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Canada Joins U.S. in Curbing Pickup Emission

May 7, 2012 by · Leave a Comment 

Canada’s truckers – including drivers of full-size pickups – are facing rising vehicle costs as Ottawa joins with the United States in imposing new greenhouse gas emissions standards starting in 2014 model years.

But, according to a report in the Globe and Mail, the higher upfront costs should be recouped in a few years of operating the vehicles as trucks become more fuel efficient and reduce their consumption of high-priced diesel.

The new regulations – developed in concert with the U.S. – will target a range of heavy-duty trucks from one-ton pickups to the largest tractor-trailers. The two governments have already set emission regulations for light-duty vehicles until 2016, and are expected to issue new rules for post-2016 models in the coming year.

Environment Minister Peter Kent recently unveiled draft regulations that will reduce carbon dioxide emissions from new heavy-duty trucks by as much as 23% by the 2018 model year, when the new rules are fully in place.

The minister said the industry will also benefit from lower operating costs at a time when diesel fuel prices are projected to remain higher, and likely climb further.

“These regulations would not just help us take action on climate change – they would also help the trucking industry become more competitive,” Kent said.

In an interview, Kent said it is not yet clear how much the draft regulations will add to the cost of specific vehicles. But he said operators should be able to quickly recoup their higher sticker price from lower operating costs, in as quickly as one year for the heavy mileage trucks.

In the draft regulations posted on the Canada Gazette, Environment Canada estimated total cost of the new rules to be $800-million between 2014 and 2018, while benefits would be $5-billion, primarily from fuel savings.

 

 

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National Parks Reducing Their Own Carbon Footprint

June 24, 2009 by · Leave a Comment 

national-park-service-logo1Officials at national parks across the U.S. are trying to reduce their greenhouse gas emissions by cleaning up their own operations, with the help of federal stimulus dollars, according to Associated Press.

“We know we have to green our own house,” said Sonya Capek, the Pacific West region’s environmental program coordinator. “It’s part of our mission to protect and preserve the resources.”

The National Park Service and the Environmental Protection Agency have started the Climate Friendly Parks network program to help parks address climate change. Parks must measure their amounts of emissions, come up with plans to curb them and educate the public on what they can do to help.

Seventeen parks, including the Everglades in Florida and Fire Island National Seashore in New York, have already created plans. Sixty parks are developing their own plans.

National parks, like other federal agencies, have already been under orders to reduce energy and gasoline use. But the Obama administration has pushed greening parts of government further, including replacing government fleets with more fuel-efficient cars and trucks.

Parks are turning down thermostats and sealing windows, providing loaner bikes to employees and installing food composting and recycling bins.

One recent morning at Mount Rainier, workers climbed atop the park’s emergency operations center and installed 48 solar panels to provide energy to the building. They have also added dual-flush toilets that reduce water use and use electric vehicles to pick up trash at campgrounds.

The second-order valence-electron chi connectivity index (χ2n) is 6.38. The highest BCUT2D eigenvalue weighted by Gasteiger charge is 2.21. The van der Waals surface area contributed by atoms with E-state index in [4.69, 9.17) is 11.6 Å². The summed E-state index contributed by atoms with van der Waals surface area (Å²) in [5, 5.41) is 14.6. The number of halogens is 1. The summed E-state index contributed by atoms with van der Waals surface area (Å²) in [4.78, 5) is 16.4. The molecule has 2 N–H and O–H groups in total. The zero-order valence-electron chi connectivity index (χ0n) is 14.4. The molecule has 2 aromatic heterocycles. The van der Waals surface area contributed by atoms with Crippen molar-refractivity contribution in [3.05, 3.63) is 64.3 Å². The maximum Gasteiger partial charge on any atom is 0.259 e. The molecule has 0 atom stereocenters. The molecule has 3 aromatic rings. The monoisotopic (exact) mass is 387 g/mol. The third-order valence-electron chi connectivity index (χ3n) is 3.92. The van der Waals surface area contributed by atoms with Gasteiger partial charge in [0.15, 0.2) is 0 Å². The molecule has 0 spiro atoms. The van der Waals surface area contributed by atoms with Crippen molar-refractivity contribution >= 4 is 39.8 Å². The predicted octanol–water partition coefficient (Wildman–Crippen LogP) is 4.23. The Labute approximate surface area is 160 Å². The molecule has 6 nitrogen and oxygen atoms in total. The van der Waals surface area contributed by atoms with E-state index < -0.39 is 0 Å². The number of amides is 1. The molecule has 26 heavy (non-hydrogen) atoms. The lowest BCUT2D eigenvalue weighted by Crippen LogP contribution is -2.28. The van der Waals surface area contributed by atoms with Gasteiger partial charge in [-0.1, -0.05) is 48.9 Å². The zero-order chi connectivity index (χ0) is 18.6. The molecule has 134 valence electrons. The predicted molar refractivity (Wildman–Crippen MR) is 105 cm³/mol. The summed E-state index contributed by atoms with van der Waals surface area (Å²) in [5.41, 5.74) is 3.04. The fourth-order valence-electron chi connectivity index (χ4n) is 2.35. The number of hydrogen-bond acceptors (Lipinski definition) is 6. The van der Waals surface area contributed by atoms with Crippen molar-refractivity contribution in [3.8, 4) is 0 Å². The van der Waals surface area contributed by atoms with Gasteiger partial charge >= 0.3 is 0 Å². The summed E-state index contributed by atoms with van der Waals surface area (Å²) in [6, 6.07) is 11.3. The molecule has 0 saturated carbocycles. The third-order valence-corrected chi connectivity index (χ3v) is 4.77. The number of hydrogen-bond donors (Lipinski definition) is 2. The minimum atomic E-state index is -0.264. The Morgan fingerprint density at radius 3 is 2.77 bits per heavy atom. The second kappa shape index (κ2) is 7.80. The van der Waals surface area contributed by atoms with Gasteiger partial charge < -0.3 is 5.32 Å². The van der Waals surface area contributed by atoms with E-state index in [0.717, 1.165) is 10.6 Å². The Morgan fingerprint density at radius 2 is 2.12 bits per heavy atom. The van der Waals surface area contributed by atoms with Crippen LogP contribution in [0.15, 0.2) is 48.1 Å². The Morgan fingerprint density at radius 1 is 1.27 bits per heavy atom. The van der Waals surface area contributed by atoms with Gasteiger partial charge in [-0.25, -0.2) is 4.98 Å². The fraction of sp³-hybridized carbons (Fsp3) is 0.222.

“The goal is really to knock (down) our carbon footprint,” said Jim Fuller, the park’s energy coordinator.

Each year, Mount Rainier creates greenhouse gas emissions equal to about 1,100 households. Visitors to Mount Rainier account for two-thirds of the 12,170 metric tons the park emits each year, mostly in driving to the park and inside it.

Federal stimulus dollars are giving national parks a boost in their efforts. Of $750 million for national parks, there’s stimulus money for energy-efficient windows at Alabama’s Russell Cave, wind turbines at Alaska’s Gates of the Arctic and solar panels at Georgia’s Cumberland Island.

Visitors to Hawaii Volcanoes National Park may soon hop on hydrogen-powered shuttles, while those visiting parts of Golden Gate National Recreation Area will find mostly organic food grown within 30 miles rather than shipped from across the country. Rocky Mountain National Park runs shuttles so backpackers don’t have to drive to trailheads. Other parks such as Wisconsin’s Apostle Islands National Lakeshore are asking visitors to do their part with tours, education programs and public awareness campaigns.

“We’re basically trying, without hitting people over the head, to say this is an issue,” said Bob Krumenaker, Apostle Islands’ superintendent.

Rainier acting superintendent Randy King said the park doesn’t want to discourage visitors. “It’s very important that people enjoy the parks and make a personal connection.” So the park is looking in-house first to conserve where it can.

“We need to set a good example and do what we can,” he said.

Roger Scott, from Southfield, Mich., said he’s noticed solar panels at several national parks he visited since retiring last year.

“Parks get used an awful lot and they’re going to get used even more,” he said, adding that now is a good time to start thinking about human impact to the parks.

It’s unclear whether parks can realistically become carbon neutral through conservation alone or without buying offsets, but park officials say the expectation for now is get as close as possible.

“It’s OK to have a difficult goal,” King said. “It’s important that we take it seriously.”

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